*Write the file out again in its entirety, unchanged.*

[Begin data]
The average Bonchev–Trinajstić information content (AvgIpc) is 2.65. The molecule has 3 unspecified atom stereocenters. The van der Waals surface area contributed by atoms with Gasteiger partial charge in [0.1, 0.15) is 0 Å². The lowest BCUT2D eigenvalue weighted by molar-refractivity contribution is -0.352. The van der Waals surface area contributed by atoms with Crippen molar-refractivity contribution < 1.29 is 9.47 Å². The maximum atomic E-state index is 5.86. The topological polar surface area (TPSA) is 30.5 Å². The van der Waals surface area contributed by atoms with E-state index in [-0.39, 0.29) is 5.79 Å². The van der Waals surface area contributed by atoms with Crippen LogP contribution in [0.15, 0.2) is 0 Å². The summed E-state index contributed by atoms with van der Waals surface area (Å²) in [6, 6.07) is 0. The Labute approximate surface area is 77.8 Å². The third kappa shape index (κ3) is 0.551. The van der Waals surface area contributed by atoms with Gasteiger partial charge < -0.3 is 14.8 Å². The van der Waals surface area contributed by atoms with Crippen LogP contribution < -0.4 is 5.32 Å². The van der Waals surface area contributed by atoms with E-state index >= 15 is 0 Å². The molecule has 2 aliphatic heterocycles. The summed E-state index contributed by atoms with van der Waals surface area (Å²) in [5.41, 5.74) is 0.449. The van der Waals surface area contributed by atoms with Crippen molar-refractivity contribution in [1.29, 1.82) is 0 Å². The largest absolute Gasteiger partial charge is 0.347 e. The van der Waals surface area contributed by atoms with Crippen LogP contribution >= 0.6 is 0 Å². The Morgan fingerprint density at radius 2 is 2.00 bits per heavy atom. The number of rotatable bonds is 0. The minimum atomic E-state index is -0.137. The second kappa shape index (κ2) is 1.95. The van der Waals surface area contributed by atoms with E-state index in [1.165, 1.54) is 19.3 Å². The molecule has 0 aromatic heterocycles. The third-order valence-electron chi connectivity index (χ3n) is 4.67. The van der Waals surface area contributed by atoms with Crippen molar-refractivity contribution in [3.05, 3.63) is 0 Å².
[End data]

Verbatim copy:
The average Bonchev–Trinajstić information content (AvgIpc) is 2.65. The molecule has 3 unspecified atom stereocenters. The van der Waals surface area contributed by atoms with Gasteiger partial charge in [0.1, 0.15) is 0 Å². The lowest BCUT2D eigenvalue weighted by molar-refractivity contribution is -0.352. The van der Waals surface area contributed by atoms with Crippen molar-refractivity contribution < 1.29 is 9.47 Å². The maximum atomic E-state index is 5.86. The topological polar surface area (TPSA) is 30.5 Å². The van der Waals surface area contributed by atoms with E-state index in [-0.39, 0.29) is 5.79 Å². The van der Waals surface area contributed by atoms with Crippen LogP contribution in [0.15, 0.2) is 0 Å². The summed E-state index contributed by atoms with van der Waals surface area (Å²) in [6, 6.07) is 0. The Labute approximate surface area is 77.8 Å². The third kappa shape index (κ3) is 0.551. The van der Waals surface area contributed by atoms with Gasteiger partial charge < -0.3 is 14.8 Å². The van der Waals surface area contributed by atoms with Crippen LogP contribution < -0.4 is 5.32 Å². The van der Waals surface area contributed by atoms with E-state index >= 15 is 0 Å². The molecule has 2 aliphatic heterocycles. The summed E-state index contributed by atoms with van der Waals surface area (Å²) in [5.41, 5.74) is 0.449. The van der Waals surface area contributed by atoms with Crippen molar-refractivity contribution in [1.29, 1.82) is 0 Å². The largest absolute Gasteiger partial charge is 0.347 e. The van der Waals surface area contributed by atoms with Crippen LogP contribution >= 0.6 is 0 Å². The Morgan fingerprint density at radius 2 is 2.00 bits per heavy atom. The number of rotatable bonds is 0. The minimum atomic E-state index is -0.137. The second kappa shape index (κ2) is 1.95. The van der Waals surface area contributed by atoms with E-state index in [1.165, 1.54) is 19.3 Å². The molecule has 0 aromatic heterocycles. The third-order valence-electron chi connectivity index (χ3n) is 4.67. The van der Waals surface area contributed by atoms with Crippen molar-refractivity contribution in [3.05, 3.63) is 0 Å².